Both Miguel Soares’ work and his artistic career, since he first burst onto the artistic scene at the beginning of the 1990s, can be contextualised in generational terms and, more specifically, he can be seen as part of a constellation of artists from the same generation who mostly studied at the Lisbon School of Fine Art. As frequently happens with each generation, in those first crucial years when people’s aesthetic and ideological stances are defined, and at a time when their careers have not yet become individualised, these artists shared a series of values, attitudes and concerns that established a territory of affinities and provided them with concerted strategies of action. Deeply imprinted on the practices of this constellation of artists, and clearly evident in Miguel Soares’ work, were the rejection of the traditional disciplines (and painting in particular), a fondness for references originating from a globalised contemporary cultural landscape, namely both the mass culture and the youth cultures with which they identified, and, with varying degrees of political intentionality, an interest in questions and themes related with the contemporary world. At stake was not only their openly declared reaction to their experience (traumatic for many of them) as students at a stiff and somewhat stuffy art school, where they were closed off from artistic contemporaneity, but also their total lack of identification and their clear demarcation from the modes of production that had shaped the artistic scenes in the course of the 1980s. It is perfectly obvious today that, in keeping with the dynamics to be noted in the international context, the generation that emerged in the first half of the 1990s played a fundamental role in accelerating and consolidating an artistic paradigm shift that had been in progress since the 1960s and which we can briefly classify on the basis of two factors: on the one hand, the loss of hegemony (which does not mean a loss of relevance or legitimacy) of the traditional disciplines as a framework that can be used to integrate artistic practices; on the other hand, the opening up and externalisation of artistic practices in relation to the most diverse systems of cultural and symbolic production and fields of reality, definitively surpassing the modernist canons and their conception of art as an autonomous activity with its own reference system.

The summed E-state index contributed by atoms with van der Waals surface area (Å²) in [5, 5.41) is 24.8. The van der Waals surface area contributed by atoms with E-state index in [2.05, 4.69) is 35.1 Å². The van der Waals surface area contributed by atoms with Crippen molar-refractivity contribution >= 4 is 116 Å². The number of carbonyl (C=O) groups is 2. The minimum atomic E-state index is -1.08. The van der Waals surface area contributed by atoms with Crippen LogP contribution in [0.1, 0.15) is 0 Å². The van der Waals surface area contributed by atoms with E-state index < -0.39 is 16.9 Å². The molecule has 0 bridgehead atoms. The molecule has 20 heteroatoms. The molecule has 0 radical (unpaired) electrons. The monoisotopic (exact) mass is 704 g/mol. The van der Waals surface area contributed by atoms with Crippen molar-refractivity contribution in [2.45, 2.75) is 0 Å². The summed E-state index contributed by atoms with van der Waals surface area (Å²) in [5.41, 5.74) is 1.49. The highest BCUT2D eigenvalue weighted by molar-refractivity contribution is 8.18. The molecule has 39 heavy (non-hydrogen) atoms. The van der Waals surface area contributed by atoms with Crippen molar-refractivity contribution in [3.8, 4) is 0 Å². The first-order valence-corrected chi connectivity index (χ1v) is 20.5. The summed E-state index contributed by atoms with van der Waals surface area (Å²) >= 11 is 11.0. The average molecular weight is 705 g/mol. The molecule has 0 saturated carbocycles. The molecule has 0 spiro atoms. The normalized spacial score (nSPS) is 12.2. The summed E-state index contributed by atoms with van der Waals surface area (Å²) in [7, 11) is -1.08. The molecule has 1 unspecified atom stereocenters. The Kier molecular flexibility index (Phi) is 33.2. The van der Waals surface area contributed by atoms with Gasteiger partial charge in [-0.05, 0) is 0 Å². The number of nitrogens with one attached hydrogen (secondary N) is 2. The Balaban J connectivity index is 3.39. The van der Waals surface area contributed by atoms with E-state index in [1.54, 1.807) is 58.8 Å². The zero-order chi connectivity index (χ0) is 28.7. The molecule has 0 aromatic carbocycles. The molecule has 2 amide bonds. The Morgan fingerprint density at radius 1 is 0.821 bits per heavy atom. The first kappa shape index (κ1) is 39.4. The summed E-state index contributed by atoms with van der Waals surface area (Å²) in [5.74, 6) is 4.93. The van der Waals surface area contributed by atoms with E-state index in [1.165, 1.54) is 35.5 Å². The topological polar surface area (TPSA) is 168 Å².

Miguel Soares’ oeuvre, built up over the last twelve years, identifies him as one of the most idiosyncratic Portuguese artists, with one of the most singular and obsessive universes of the last two decades. From a very early date, his work began to reflect his fascination not only with the imagery and iconography of science fiction, but also with the artificial atmospheres in which life unfolds in the technologically advanced societies and with the vertiginous pace of modern-day technological development, which plays such a decisive role in mediating and transforming our experience of reality. Such fascination has inevitably laid down the limits of what, at least so far, may be identified as the thematic hard core of his work, albeit with very diverse variations and without this being allowed, as has so frequently and rather hastily been supposed, to exhaust the questions and subjects explored by the artist. In 1992, when Miguel Soares held his second solo exhibition, this fascination of his was already perfectly recognisable. One might, for example, remember the series of eight photographic diptychs presented at that exhibition, juxtaposing reproductions of sepia images, dating from the 1950s and 1960s, of vehicles (car, propeller, plane, flying saucer), with colour images of domestic interiors in the 1960s, equipped and furnished according to the aesthetic patterns that have since endured as a memory of the interior design of that time. In this way, the artist drew our attention to the fact that the growing enhancement and generalisation, throughout the 20th century, of the house as the locus of social and, in particular, family life was accompanied by the euphoric desire for, and increasing possibilities of, mobility within the territory and the conquest of space. One could also refer, in passing, to the set of furniture-sculptures that he presented at his next solo exhibition, two years later: each of these pieces (bookshelves, sideboards, filing cabinet, bed, television stand and screen) incorporated a light box with a manipulated photograph of a terrestrial landscape over which UFOs can be seen flying. Appearing simultaneously as both furniture and sculpture, both utilitarian objects and works of art (vaguely evoking the tradition of minimalist sculpture and, in particular, certain sculptures by Donald Judd), these pieces reflected, in an ironic and undramatic fashion, the already mentioned loss of autonomy of the art that the modernist paradigm had advocated, as well as the closely related phenomenon of the aestheticisation of everyday life, which is omnipresent in contemporary societies.